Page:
Jennifer Chambers Lynch’s Boxing Helena (1993) begins with a journey through a lush party. The low camera angle throughout most of the scene gives the audience a view through the eyes of a young Nick Cavanaugh- a boy who will grow up to be the movie’s star villain. As Nick searches the party his eyes linger on a replica of Venus De Milo, an ancient Greek statue depicting a women with no arms, before then resting on a glamorous, blonde-haired woman. This opening scene sets up the film’s entire thesis in a way that is more subtle than it first appears. On a first watch one might conclude that the glamorous woman, who is Nick’s mother, is the most important figure in the scene because she is the conclusion of our trek through a sea of overdressed adults. However, while Boxing Helena contains both glamorous women and a boy’s mommy issues, the film’s true subject is the Venus De Milo and what she represents.
As we fast forward to present day in the film, we see an adult Nick grappling with an intense obsession with a beautiful woman named Helena. It would have been easy for the film to only show Helena through Nick’s view of her, however the Helena the audience sees couldn’t be more different than the one Nick sees. To the audience she is a person. She has desires, feelings, flaws, and strengths. We begin to learn about Helena during a sex scene between her and a man named Ray. She is an active participant in their foreplay as she pulls Ray’s head to her breast. She spends much of their encounter on top of Ray. Even when his pleasure is the focus of a sexual act she is the one removing his clothes and directing the situation. When she is no longer in the mood to have sex they stop, despite Ray’s protests. Later in the film, Helena goes home with a man from Nick’s party, as they leave Helena holds the man’s arm around her waist. Creating a sexually active woman character is nothing new, but not all sexual women are shown with the same agency. Helena’s consent and desire can not be questioned because she is actively in control of how men touch her body. Her ability to act completely on her own desires continues beyond sexual encounters. She books a trip to Mexico without having to consult anyone. When Ray tells her to wear a dress he wants she refuses. These may seem like small occurrences, and that’s why they are important, they are what make Helena real. Women do plan trips, they do wear what they want regardless of men’s opinions, and they do express sexual preferences, however we are often shown narratives of compromise and sacrifice when it comes to our women characters. This sacrificial woman narrative still exists in this movie between Nick and his girlfriend, Anne. When Nick calls Anne she drops whatever she was doing to bring dinner to his house. She then spends time setting up the table for him in hopes of getting to have dinner with him, but he leaves her to spy on Helena.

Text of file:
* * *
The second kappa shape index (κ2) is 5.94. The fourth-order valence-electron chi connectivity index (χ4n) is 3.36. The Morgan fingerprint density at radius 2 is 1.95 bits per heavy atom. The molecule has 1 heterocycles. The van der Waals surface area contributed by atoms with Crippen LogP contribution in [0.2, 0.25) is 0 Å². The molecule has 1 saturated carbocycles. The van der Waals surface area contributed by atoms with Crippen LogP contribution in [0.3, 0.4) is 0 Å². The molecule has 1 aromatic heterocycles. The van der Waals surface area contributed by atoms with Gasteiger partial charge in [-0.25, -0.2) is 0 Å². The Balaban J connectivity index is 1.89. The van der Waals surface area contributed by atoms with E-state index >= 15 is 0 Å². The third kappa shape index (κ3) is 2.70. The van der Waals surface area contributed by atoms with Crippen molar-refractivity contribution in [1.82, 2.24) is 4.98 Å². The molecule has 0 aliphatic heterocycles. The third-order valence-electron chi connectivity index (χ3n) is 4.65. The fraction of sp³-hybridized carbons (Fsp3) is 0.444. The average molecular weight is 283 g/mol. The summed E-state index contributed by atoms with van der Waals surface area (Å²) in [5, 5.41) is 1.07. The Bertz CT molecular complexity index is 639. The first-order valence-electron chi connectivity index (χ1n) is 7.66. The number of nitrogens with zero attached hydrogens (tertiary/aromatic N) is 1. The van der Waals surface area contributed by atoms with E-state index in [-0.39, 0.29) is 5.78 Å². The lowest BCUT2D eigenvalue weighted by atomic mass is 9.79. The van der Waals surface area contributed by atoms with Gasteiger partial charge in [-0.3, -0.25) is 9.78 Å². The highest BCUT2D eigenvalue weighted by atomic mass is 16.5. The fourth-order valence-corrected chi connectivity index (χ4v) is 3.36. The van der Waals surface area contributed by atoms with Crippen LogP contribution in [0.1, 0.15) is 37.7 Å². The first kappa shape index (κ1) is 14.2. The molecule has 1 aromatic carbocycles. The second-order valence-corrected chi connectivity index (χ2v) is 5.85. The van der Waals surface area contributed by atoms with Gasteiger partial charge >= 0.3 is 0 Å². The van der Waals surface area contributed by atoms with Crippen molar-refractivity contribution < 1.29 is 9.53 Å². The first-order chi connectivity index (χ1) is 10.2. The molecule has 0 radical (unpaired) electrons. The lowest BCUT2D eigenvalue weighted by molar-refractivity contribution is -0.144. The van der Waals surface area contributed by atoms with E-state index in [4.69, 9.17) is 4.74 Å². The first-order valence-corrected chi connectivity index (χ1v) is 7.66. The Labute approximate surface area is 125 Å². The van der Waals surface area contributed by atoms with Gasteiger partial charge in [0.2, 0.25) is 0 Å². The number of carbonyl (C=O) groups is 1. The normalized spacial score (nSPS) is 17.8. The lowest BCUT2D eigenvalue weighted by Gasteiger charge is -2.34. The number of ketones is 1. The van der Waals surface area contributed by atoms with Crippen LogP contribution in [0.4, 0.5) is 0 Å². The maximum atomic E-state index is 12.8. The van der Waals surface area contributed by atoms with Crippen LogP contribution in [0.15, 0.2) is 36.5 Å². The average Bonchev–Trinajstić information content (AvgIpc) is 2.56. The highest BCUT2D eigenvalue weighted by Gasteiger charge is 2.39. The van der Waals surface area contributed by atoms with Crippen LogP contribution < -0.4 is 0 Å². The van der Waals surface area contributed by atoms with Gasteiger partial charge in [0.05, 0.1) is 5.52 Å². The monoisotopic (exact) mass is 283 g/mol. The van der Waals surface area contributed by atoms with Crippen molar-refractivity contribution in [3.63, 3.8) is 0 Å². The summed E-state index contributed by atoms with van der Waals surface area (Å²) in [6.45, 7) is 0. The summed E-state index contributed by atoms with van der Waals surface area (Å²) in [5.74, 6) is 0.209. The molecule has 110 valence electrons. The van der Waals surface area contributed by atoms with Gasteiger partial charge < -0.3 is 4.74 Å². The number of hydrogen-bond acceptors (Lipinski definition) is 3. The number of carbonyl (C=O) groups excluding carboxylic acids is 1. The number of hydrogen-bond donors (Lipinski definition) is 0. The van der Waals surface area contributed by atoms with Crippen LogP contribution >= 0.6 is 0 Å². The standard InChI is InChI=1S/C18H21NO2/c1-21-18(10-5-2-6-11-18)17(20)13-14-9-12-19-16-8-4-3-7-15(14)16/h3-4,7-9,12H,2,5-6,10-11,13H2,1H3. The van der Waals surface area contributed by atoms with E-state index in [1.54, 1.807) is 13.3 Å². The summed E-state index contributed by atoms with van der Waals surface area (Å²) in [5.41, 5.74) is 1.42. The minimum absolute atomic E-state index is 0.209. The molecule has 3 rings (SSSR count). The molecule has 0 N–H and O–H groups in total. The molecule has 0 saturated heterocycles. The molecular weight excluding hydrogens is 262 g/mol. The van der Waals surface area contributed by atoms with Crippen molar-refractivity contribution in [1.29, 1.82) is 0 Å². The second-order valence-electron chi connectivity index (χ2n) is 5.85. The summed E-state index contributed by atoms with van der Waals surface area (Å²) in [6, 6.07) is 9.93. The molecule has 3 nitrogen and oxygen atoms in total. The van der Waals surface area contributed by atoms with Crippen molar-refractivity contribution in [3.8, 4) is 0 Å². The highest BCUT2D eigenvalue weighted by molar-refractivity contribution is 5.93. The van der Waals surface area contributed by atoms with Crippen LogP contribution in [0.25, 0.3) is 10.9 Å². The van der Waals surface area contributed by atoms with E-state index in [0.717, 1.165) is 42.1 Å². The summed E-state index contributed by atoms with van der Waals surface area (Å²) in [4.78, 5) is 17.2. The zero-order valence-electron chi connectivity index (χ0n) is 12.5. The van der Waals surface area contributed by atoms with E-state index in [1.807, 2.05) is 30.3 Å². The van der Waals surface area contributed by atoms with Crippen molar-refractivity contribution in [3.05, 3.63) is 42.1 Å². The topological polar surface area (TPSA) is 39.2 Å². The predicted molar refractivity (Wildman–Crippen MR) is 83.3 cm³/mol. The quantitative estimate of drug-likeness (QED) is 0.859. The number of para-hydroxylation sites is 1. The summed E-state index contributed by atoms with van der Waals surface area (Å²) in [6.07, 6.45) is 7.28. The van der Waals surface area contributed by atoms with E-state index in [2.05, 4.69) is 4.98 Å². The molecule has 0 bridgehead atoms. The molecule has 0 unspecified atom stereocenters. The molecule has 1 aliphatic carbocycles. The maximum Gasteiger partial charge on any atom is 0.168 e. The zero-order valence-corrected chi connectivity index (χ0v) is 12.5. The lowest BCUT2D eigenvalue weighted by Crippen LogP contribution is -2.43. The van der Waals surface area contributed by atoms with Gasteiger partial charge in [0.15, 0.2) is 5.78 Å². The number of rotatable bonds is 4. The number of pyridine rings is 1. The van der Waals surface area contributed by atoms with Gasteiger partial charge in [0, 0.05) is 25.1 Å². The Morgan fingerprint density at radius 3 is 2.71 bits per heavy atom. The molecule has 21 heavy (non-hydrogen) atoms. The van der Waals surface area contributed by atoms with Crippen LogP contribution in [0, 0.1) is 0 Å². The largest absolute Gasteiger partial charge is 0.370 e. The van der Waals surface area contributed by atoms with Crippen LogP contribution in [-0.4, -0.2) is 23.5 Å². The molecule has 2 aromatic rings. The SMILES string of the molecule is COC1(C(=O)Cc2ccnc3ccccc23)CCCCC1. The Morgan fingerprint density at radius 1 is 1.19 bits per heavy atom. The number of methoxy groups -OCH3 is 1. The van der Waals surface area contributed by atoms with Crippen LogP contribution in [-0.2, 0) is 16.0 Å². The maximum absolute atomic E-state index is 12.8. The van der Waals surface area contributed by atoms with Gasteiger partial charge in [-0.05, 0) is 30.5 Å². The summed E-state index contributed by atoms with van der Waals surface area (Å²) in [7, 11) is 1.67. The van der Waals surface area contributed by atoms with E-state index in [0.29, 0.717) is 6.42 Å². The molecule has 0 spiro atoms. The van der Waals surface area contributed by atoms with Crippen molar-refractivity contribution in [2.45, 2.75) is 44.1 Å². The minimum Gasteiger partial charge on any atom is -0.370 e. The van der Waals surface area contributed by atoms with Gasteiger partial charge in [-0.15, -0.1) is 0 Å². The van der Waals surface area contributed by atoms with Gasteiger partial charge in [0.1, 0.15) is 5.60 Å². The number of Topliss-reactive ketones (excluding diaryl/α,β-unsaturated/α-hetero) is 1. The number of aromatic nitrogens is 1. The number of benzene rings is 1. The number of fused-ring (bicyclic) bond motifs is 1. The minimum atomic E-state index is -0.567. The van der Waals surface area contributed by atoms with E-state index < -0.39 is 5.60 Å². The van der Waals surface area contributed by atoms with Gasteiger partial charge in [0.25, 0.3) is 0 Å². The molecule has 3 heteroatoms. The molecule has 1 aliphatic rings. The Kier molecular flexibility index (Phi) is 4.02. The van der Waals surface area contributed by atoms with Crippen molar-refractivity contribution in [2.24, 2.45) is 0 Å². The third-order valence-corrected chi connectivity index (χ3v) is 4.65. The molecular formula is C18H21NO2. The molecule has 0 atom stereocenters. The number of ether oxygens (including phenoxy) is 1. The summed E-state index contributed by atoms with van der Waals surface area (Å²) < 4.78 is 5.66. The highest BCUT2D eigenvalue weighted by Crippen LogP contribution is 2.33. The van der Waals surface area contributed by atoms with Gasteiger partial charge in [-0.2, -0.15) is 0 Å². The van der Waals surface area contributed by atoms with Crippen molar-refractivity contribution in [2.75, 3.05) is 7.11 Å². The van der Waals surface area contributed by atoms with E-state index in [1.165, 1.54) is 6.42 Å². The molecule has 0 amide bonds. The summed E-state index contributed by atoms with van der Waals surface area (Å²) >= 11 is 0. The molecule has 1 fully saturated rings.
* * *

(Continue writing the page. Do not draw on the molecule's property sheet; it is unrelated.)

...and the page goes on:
During the opening scene, an older gentleman tell’s young Nick to remember his family motto– “hard work and persistence will get you anything in the world you want.” Nick’s adherence to this motto when it comes to his love life is what creates the horror in this film, however in many films it creates romance. In The Notebook (2004), Allie reject’s Noah’s requests to go out with her several times, but he invades her space and threatens to harm himself until she agrees to go on a date. In Love & Other Drugs (2010), Maggie breaks up with Jamie, and has moved forward with her life, until he confronts her about why they need each other, ignoring her request for him to leave her alone. Hard work and persistence might get you anything, but “anything” should not mean anyone. The problem lies in making women a thing, an object, a prize for a man’s hard work. Helena is an idealized trophy for Nick. His obsession with her started after they had a one night stand, this means he actually has no idea who she is as a person. Despite spending most of our screentime with Nick, the audience knows more about Helena than he does. When she is finalizing her trip to Mexico she speaks in fluent Spanish: does Nick even know Helena can speak two languages? His focus when speaking about her is always on himself. He calls his friend to declare he has to get her back with no consideration of whether or not Helena wants to be with him. Before she is suppose to leave for Mexico, Helena leaves her purse at Nick’s house. She asks him to bring it to her at the airport. When Nick gets to the airport he repeatedly tells her that they should go cancel her ticket together. When she speaks to him he talks over her. He is always trying to direct their interactions so that they match his fantasy, instead of listening to what she is saying to him. Because he left her address book at his house, Helena leaves the airport with him to get it. When they arrive at his house, Nick says they should have lunch together, when Helena refuses he changes it to having a drink together. He implies through his wording that if she just agrees to eat with him he will finally give her what she wants and leave her alone. He is always pushing for more from her, using what she needs as leverage. When she enters the house to get her address book he puts on music and lights candles creating a forced romantic situation she did not consent to. The idea that a woman’s rejection can be undone by persistence leads to a self-focused pursuit that treats women like dolls that are manipulated only by the pursuer instead of by their own thoughts.